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Providers Response to Quality Incentives and targets in Senegal

  1. 1. Provider Response to Quality Incentives and Targets in Senegal Presenter: April Williamson, Program Officer, R4D Payment for Performance: A Health Systems Perspective A workshop for scientists and practitioners Dar es Salaam, Tanzania 12/8/2015
  2. 2. Study of Enhanced Quality of Care Assessment Instruments in Senegal’s Performance-Based Financing Program Duration: 2015-2016 Location: Senegal (Dakar; Kaffrine, Kolda, and 1 other region [TBD]) Research team: • Co-Principal Investigators: Marty Makinen, Results for Development (R4D); Jurrien Toonen, Netherlands Royal Tropical Institute (KIT) • April Williamson and Emily Allen (R4D); Christel Jansen (KIT); Famory Fofana (KIT) Key partners: • Senegal’s MoH • USAID/Senegal's HSS project (Abt Associates) • World Bank Financial and technical support: • USAID’s Translating Research into Action (TRAction) 12/8/2015 2
  3. 3. This study was funded by the United States Agency for International Development under Translating Research into Action, Cooperative Agreement No. GHS-A-00-09-00015-00. This study is made possible by the support of the American People through the United States Agency for International Development (USAID). The findings of this study are the sole responsibility of R4D/KIT and do not necessarily reflect the views of USAID or the United States Government.
  4. 4. Study Context • 2012: Performance-Based Financing (PBF) program piloted in Kaffrine and Kolda regions; 2015 expansion to 4 new regions – Quality checklists are used to deflate bonus payments for quantity results • 2013: Review and Revision of the PBF program concluded that there was a need to: – Improve the primary-level (Health Post/Health Center) quality checklists – Develop a quality checklist for the hospital level – Better understand how provider behavior changes in response to the quality checklists • 2015: USAID process evaluation provided some initial findings on provider behavior, but further study is still needed 12/8/2015 4
  5. 5. Study Objectives • Correspond to identified needs from 2013 Review & Revision 1. Improve primary-level quality checklists 2. Develop quality checklist for the hospital level 3. Explore “black box” of provider behavior in response to quality checklists 4. Provide recommendations based on the above 5. Contribute to the knowledge base on quality assessment mechanisms for PBF 12/8/2015 5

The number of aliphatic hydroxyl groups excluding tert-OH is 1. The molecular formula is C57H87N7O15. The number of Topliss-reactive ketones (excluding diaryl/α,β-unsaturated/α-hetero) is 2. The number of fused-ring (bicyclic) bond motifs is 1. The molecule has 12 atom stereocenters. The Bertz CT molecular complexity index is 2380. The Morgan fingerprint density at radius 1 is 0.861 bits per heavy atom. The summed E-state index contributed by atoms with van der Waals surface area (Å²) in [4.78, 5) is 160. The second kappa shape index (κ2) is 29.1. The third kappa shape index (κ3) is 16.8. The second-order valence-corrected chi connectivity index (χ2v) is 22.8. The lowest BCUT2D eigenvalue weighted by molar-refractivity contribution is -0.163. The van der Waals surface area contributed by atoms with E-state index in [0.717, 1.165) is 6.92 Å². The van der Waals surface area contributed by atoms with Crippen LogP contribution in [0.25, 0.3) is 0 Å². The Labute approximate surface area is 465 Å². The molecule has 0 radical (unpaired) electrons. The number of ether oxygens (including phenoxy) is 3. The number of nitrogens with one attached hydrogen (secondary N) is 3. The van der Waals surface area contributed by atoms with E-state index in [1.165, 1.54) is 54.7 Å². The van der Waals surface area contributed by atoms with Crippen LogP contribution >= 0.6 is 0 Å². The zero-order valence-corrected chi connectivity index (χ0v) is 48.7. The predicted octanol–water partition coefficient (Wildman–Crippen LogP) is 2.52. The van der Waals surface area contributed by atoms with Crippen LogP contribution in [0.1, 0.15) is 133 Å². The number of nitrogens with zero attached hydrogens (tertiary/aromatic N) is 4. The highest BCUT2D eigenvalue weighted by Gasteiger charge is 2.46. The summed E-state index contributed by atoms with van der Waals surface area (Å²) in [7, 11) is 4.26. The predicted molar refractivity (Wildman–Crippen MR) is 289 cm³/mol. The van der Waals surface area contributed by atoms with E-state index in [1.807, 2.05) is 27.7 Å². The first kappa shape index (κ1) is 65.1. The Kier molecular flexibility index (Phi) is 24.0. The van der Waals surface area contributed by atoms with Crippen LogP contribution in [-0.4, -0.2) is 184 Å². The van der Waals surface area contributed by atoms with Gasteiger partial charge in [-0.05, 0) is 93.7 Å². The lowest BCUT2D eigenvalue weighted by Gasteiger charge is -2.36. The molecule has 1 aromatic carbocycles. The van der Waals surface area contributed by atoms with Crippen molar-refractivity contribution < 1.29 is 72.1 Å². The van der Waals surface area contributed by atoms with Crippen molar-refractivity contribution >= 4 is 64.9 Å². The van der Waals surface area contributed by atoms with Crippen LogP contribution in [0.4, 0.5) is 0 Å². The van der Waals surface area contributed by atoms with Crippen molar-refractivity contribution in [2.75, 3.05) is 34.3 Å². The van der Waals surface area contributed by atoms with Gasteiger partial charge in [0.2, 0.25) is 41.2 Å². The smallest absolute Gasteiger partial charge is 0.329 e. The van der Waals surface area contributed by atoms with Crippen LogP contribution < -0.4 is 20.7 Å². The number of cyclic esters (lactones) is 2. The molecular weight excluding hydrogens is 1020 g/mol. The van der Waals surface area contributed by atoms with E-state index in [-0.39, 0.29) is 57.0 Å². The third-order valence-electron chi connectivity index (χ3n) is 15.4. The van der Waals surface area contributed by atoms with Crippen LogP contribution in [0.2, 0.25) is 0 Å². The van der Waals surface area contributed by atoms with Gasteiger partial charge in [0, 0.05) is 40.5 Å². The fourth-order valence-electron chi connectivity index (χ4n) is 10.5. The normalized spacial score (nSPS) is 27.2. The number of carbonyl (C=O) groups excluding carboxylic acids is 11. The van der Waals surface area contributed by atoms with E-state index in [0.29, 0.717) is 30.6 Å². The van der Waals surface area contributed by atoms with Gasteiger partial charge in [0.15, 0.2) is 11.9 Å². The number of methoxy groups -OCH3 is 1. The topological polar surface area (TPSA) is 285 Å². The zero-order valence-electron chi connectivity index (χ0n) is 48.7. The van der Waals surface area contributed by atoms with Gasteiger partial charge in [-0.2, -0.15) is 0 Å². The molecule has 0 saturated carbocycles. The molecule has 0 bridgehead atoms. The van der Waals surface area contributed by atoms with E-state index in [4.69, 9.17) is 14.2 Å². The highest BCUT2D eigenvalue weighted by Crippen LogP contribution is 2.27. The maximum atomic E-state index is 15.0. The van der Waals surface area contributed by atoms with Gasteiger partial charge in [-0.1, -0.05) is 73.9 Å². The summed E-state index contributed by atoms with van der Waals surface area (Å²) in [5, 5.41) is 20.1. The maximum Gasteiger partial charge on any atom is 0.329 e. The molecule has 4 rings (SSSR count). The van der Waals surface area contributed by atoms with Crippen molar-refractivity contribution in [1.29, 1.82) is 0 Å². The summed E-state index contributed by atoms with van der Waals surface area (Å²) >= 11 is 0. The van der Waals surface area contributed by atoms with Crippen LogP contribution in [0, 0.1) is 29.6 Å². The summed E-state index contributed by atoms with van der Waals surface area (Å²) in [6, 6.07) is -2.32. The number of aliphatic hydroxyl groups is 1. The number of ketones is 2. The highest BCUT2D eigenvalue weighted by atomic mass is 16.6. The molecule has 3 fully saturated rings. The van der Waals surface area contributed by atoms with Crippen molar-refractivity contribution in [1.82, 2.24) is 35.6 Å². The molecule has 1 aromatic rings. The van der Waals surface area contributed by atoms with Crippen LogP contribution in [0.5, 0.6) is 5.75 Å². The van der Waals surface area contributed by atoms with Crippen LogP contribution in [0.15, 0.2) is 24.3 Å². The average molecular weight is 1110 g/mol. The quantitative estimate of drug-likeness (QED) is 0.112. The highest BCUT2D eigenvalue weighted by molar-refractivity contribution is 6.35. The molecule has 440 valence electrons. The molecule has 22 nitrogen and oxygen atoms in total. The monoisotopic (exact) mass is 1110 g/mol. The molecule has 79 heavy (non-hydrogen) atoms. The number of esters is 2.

6. 6. The “Black Box”
  7. 7. “Black Box” Study Component Objectives • Conduct an in-depth study on the “black box” of how and why providers respond to quality incentives – Beyond focusing on quality scores • Identify possible complements to facilitate quality improvements • Provide recommendations for improvements to the program’s quality component 12/8/2015 7
  8. 8. Literature Review • Existing literature on PBF programs and quality is limited • The “black box” of provider behavior identified as an area where further study is needed • Some anecdotal evidence that PBF programs can lead to improved provider behavior – Greater autonomy and accountability – Increased productivity and motivation – More collaboration within structures (but not between health systems levels) 12/8/2015 8
  9. 9. Literature Review (cont.) • But… – Most studies did not include an explicit focus on provider behavior • Evidence is anecdotal, not systematic – Evidence is mixed on the effects of quality incentives – Mechanisms for quality improvement are not systematically explored 12/8/2015 9
  10. 10. Anecdotal Evidence from Senegal • Source: – Evaluation du processus du projet financement basé sur les résultats dans le secteur de la santé au Sénégal - 2015 (USAID/Senegal’s HSS Project [Abt Associates], MoH) • Objective of the evaluation: – Document the PBF program’s process of implementation, initial results, and challenges 08/12/2015 10